Real-time bidding is an important part of the modern programmatic advertising process. In a nutshell, programmatic advertising and real-time bidding ensure that consumers receive relevant, targeted advertisements as soon as they click on a webpage. Plus, they enable advertisers and marketers to bid for publishers’ ad inventory through a near-instantaneous, automated bidding process.
Programmatic advertising uses different automated tools and algorithms to automatically bid on, sell, and place advertisements on ad networks. This exchange is usually facilitated via /DSPs and /SSPs. However, client-side header bidding partnerships also exist.
Real-time bidding takes place between these platforms and parties. In essence, an advertising publisher — such as a website with ad inventory or space to display advertisements — puts out the ad inventory and receives bids from marketers or businesses. The business that puts forward the highest bid wins the ad slot. The winning bid’s ad shows up on the publisher’s webpage via the publisher’s ad server.
All that happens in just seconds and leads to an instant ad impression. Even accounting for personalization and targeted advertising, it happens in milliseconds every time a webpage opens up in a user’s browser or app.
Header bidding wrappers help to organize and streamline the real-time bidding process and the monetization of ads. They request bids from demand partners — this is helpful so businesses and marketers don't constantly have to watch for new ad inventory to open up. Instead, this happens largely automatically and instantly, thanks to header bidding wrappers.
Header bidding partners also set the rules for programmatic auctions to ensure the publisher gets as high a price for ad inventory as possible. By setting rules, it ensures that bidders have enough time to get to the auction and place their bids. The more bids that are placed, the more money an ad publisher can expect to make since competition usually drives the prices up.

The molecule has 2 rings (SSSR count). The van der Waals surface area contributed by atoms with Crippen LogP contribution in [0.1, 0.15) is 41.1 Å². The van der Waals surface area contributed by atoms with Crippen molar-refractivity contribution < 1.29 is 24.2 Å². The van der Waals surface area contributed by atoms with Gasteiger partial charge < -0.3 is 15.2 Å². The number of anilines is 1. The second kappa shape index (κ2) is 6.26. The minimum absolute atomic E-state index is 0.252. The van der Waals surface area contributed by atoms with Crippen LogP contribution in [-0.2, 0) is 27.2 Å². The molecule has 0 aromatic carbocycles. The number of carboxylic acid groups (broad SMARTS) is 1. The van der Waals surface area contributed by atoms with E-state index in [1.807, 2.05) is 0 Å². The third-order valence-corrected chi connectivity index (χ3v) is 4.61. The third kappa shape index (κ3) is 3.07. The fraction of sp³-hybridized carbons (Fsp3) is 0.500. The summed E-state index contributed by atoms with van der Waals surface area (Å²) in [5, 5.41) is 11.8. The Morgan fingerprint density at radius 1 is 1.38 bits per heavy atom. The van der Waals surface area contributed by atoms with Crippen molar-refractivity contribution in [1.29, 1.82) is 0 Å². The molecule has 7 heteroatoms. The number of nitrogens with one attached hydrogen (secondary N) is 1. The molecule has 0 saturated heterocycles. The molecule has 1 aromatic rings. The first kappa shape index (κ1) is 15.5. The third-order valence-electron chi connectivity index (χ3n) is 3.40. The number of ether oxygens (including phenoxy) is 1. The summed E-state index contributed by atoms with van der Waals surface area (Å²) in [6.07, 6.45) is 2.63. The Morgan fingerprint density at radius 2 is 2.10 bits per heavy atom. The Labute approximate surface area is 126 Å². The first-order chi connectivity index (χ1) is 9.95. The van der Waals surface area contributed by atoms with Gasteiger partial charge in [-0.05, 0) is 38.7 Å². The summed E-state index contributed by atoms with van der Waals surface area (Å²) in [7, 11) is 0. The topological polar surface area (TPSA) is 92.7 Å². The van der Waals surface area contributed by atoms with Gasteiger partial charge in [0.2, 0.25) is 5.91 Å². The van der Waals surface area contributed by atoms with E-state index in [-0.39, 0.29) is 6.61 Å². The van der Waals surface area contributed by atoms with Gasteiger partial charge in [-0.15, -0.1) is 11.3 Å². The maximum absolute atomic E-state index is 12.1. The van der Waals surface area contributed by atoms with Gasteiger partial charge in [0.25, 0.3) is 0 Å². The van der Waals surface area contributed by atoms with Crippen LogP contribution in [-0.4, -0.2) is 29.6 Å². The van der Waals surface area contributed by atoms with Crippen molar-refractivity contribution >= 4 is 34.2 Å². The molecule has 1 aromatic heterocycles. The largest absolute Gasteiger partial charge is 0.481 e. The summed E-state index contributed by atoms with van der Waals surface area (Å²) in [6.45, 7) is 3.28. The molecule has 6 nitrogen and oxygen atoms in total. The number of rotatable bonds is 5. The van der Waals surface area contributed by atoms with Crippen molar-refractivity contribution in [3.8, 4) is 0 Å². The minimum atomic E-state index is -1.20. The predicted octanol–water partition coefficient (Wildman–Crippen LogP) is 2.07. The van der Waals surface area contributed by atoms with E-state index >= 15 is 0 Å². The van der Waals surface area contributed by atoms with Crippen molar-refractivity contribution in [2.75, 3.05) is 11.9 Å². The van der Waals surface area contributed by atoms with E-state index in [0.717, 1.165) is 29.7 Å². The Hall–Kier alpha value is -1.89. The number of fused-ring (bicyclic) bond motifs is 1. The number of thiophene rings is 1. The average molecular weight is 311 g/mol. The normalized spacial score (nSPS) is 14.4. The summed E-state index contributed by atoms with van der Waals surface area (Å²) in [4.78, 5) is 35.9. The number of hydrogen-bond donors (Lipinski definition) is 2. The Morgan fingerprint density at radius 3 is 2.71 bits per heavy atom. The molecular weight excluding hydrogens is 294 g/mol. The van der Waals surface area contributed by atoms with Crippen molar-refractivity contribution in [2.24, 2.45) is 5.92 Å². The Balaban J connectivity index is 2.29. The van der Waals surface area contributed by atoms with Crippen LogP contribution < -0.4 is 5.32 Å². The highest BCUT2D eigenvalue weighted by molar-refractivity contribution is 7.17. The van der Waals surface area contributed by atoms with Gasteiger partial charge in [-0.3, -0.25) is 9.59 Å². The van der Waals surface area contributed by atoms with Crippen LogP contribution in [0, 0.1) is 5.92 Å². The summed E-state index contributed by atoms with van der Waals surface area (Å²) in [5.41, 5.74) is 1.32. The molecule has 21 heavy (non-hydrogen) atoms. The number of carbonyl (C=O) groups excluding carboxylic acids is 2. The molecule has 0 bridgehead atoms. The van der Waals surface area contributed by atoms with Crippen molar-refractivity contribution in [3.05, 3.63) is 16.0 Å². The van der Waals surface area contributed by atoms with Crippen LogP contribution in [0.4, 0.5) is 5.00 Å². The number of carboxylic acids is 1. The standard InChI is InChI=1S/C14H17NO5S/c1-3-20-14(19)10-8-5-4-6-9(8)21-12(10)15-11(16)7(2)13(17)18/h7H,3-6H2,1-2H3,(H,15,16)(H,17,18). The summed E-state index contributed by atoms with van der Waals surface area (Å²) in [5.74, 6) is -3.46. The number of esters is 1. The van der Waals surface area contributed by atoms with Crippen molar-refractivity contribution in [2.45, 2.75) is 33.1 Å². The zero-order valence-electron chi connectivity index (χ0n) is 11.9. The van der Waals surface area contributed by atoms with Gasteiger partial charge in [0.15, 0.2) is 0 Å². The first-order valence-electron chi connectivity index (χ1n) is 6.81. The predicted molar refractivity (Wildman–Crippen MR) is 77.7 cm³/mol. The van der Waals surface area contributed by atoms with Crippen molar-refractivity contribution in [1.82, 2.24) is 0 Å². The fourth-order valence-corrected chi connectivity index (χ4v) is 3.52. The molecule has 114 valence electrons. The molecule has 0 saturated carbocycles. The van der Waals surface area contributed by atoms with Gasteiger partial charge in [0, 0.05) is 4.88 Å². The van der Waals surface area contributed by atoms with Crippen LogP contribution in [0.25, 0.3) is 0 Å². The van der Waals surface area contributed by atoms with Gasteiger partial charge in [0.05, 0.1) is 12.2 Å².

There are several types of header bidding wrappers that your organization may use throughout the real-time bidding process.
Any of these header bidding wrappers can work for your ad ops team’s needs. However, you should look into the different wrappers available to you and your overall budget before making a decision. Try to find a bidding wrapper that has excellent reviews, as well.
There are lots of benefits and reasons to use this ad tech for your marketing and real-time bidding efforts.
For starters, header bidding solutions give demand partners an equal opportunity to bid, improving the profit that an ad network or publisher can expect to make. Bidding wrappers can also integrate with multiple adapters, allowing for easy ad demand management. In other words, it minimizes the human effort or labor involved in the process.
Header bidding wrappers also enable asynchronous auctions. Wrappers call all the demand partners simultaneously, then create a unified and streamlined auction environment. Users don't have to wait for advertisements to load in order for the rest of a webpage to load as a result.
On top of that, header bidding wrappers come with the ability to set universal timeouts. This prevents slow demand partners from slowing down or freezing the bidding process, which can have adverse effects on your webpage, your customers, or the targets for your ad ops campaigns.
Lastly, header bidding wrappers also enable integrated analytics. Most header bidding wrappers can report data or results in real-time, such as win rate, CPM, ad revenue, and much more. All of that is incredibly valuable for marketers and ad publishers alike.
Header bidding wrappers do have some potential disadvantages.
For starters, they are complex. It can take a lot of time and effort to understand how these wrappers work and how to set them up properly. If you set them up improperly, you’ll have wasted time since they won’t provide any of the above benefits.
Furthermore, setting up a header bidding wrapper takes a lot of effort from each individual vendor for optimization. Vendors like Amazon, Index Exchange, and Prebid all need to optimize set-up for an ideal user experience. Therefore, if you ever want to change your header bidding wrapper provider, you’ll have to spend even more time on this process.
Lastly, you can run into something called demanding compatibility. If your wrapper just doesn’t work with a demand partner, you’ll have to set up auctions and bid rules for them separately and independently, adding to your workload.
In that way, they’re similar to AdQuick: your one-stop shop and media campaigns, ranging from billboards to and more. With AdQuick, you'll be able to better purchase and manage your billboard ads and other out-of-home media, so .
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